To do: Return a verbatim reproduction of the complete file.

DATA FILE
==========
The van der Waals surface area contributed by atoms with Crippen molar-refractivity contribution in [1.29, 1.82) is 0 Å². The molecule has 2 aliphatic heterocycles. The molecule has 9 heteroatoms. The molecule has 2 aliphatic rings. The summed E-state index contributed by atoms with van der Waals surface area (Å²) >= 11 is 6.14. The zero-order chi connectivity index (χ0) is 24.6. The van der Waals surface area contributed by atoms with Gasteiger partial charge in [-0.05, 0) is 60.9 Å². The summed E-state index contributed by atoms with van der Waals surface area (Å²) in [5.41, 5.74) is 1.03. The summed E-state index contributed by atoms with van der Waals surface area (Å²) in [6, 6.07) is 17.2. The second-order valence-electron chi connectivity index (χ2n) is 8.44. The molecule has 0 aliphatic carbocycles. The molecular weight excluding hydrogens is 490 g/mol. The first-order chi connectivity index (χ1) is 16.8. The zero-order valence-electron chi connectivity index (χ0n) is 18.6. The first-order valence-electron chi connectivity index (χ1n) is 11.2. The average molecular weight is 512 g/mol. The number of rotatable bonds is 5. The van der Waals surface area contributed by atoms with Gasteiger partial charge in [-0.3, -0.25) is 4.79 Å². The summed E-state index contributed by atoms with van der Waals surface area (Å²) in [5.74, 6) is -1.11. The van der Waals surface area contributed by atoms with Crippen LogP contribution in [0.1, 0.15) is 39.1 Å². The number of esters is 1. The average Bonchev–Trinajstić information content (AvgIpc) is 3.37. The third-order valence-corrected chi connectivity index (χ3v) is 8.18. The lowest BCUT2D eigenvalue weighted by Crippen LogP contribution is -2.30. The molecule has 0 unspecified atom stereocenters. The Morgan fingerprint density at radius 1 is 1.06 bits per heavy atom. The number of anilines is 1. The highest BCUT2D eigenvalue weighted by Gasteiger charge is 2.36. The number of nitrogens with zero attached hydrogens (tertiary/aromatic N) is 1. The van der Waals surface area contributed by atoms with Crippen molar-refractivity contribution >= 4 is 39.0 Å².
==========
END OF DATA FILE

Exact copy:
The van der Waals surface area contributed by atoms with Crippen molar-refractivity contribution in [1.29, 1.82) is 0 Å². The molecule has 2 aliphatic heterocycles. The molecule has 9 heteroatoms. The molecule has 2 aliphatic rings. The summed E-state index contributed by atoms with van der Waals surface area (Å²) >= 11 is 6.14. The zero-order chi connectivity index (χ0) is 24.6. The van der Waals surface area contributed by atoms with Gasteiger partial charge in [-0.05, 0) is 60.9 Å². The summed E-state index contributed by atoms with van der Waals surface area (Å²) in [5.41, 5.74) is 1.03. The summed E-state index contributed by atoms with van der Waals surface area (Å²) in [6, 6.07) is 17.2. The second-order valence-electron chi connectivity index (χ2n) is 8.44. The molecule has 0 aliphatic carbocycles. The molecular weight excluding hydrogens is 490 g/mol. The first-order chi connectivity index (χ1) is 16.8. The zero-order valence-electron chi connectivity index (χ0n) is 18.6. The first-order valence-electron chi connectivity index (χ1n) is 11.2. The average molecular weight is 512 g/mol. The number of rotatable bonds is 5. The van der Waals surface area contributed by atoms with Gasteiger partial charge in [-0.3, -0.25) is 4.79 Å². The summed E-state index contributed by atoms with van der Waals surface area (Å²) in [5.74, 6) is -1.11. The van der Waals surface area contributed by atoms with Crippen LogP contribution in [0.1, 0.15) is 39.1 Å². The number of esters is 1. The average Bonchev–Trinajstić information content (AvgIpc) is 3.37. The third-order valence-corrected chi connectivity index (χ3v) is 8.18. The lowest BCUT2D eigenvalue weighted by Crippen LogP contribution is -2.30. The molecule has 0 unspecified atom stereocenters. The Morgan fingerprint density at radius 1 is 1.06 bits per heavy atom. The number of anilines is 1. The highest BCUT2D eigenvalue weighted by Gasteiger charge is 2.36. The number of nitrogens with zero attached hydrogens (tertiary/aromatic N) is 1. The van der Waals surface area contributed by atoms with Crippen molar-refractivity contribution >= 4 is 39.0 Å².